I may have to reconsider whether affirmative action should be put back in place. The environment these poor people grow up in obviously doesn't prepare them for higher education. With limited resources, the brightest of these students may need assistance to achieve their academic potential. Most students of middle to upper income communities have options, these inner city youth don't.
pabar61

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Reply with quote  #184 
Quote:
Originally Posted by Fresh
I may have to reconsider whether affirmative action should be put back in place. The environment these poor people grow up in obviously doesn't prepare them for higher education. With limited resources, the brightest of these students may need assistance to achieve their academic potential. Most students of middle to upper income communities have options, these inner city youth don't.


The bigger problem is that teachers' unions send poor teachers to lousy school districts and allow tenured teachers to teach at better schools.  And then the poor teachers are not held accountable for their performance because the union protects them.
TheNarrator

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Reply with quote  #185 
How about charter schools?
Tuition vouchers?
Fresh

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Reply with quote  #186 
For once, I sort of agree with you. My wife is a teacher and is located at one of the lower income schools. She sees what you describe, but it isn't the union, it's the good ole boy(girl) network of administrators that places friends in the cushy locations. The best teachers and of even more importance, the best principals, are placed where they are least needed. Human nature is going to be tough to stop. 
TheNarrator

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Reply with quote  #187 
I think if you would open up your view of other people, you would find you have more in common with most of us than you think.

The US needs to completely overhaul education.  Blow the whole thing up and rethink how we do everything.
Fresh

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Reply with quote  #188 
I hope not.
TheNarrator

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Reply with quote  #189 
figured you would say that - by all means, let's just throw some more taxpayer money at it.  Truly the democratic way.

We are currently 7th in the world in education, and I would guess even lower than that.  Maybe that is good enough for the teacher unions.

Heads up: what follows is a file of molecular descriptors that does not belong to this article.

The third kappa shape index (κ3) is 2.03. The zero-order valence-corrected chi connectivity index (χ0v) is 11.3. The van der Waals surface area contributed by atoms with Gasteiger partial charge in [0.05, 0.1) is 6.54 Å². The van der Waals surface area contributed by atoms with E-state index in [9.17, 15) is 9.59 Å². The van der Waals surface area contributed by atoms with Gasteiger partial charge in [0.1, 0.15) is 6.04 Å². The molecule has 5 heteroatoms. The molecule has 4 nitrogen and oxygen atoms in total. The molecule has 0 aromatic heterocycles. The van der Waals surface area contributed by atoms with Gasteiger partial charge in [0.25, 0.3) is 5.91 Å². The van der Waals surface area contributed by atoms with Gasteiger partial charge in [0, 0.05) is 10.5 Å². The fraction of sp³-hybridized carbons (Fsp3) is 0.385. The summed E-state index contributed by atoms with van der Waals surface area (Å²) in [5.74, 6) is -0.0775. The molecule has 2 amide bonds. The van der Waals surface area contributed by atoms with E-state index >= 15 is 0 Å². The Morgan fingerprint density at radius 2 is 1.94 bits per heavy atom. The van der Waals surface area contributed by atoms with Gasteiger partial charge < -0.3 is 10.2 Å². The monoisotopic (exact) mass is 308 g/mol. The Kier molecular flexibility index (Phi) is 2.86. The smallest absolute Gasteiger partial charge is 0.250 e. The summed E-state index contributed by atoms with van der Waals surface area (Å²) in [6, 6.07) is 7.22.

bluedog

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Reply with quote  #190 
Ban all liberal-thinking teachers...........

Sounds extreme, but, it's time for extreme measures...........We need to do it..........
Fresh

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Reply with quote  #191 
How far have you gotten into my suggested reading? What exactly are these "liberal-thinking teachers" doing that you object to? Disagree with the a(A)lmighty Bluedog? Recognizing that there are legitimate concerns on both sides will be the first step to easing the self imposed pain you feel at society. Bad billboard.

I hope I 'bashed' Blue.
pabar61

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Reply with quote  #192 
Quote:
Originally Posted by Fresh
For once, I sort of agree with you. My wife is a teacher and is located at one of the lower income schools. She sees what you describe, but it isn't the union, it's the good ole boy(girl) network of administrators that places friends in the cushy locations. The best teachers and of even more importance, the best principals, are placed where they are least needed. Human nature is going to be tough to stop. 


It's not the union members in general, it's the union leadership and administrators.  However, just like with welfare, human nature is such that if someone wants to skate as a teacher, they easily can in a union environment.

My wife has been a teacher for 30 years and we have seen lots and lots and lots of teachers who do the bare minimum per their contract and really don't care about the students.
Fresh

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Reply with quote  #193 
We have found more common ground.
TheNarrator

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Reply with quote  #194 
Told ya fresh - stop thinking everyone is a Nazi and you'd be surprised.
pabar61

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Reply with quote  #195 
Quote:
Originally Posted by Fresh
We have found more common ground.


Agreed.  So as not to stray from familiar stomping grounds, I'll offer an opinion with which you might disagree.

Government involvement (Dept. of Education) and unions are harmful to students in a way that cannot be fixed.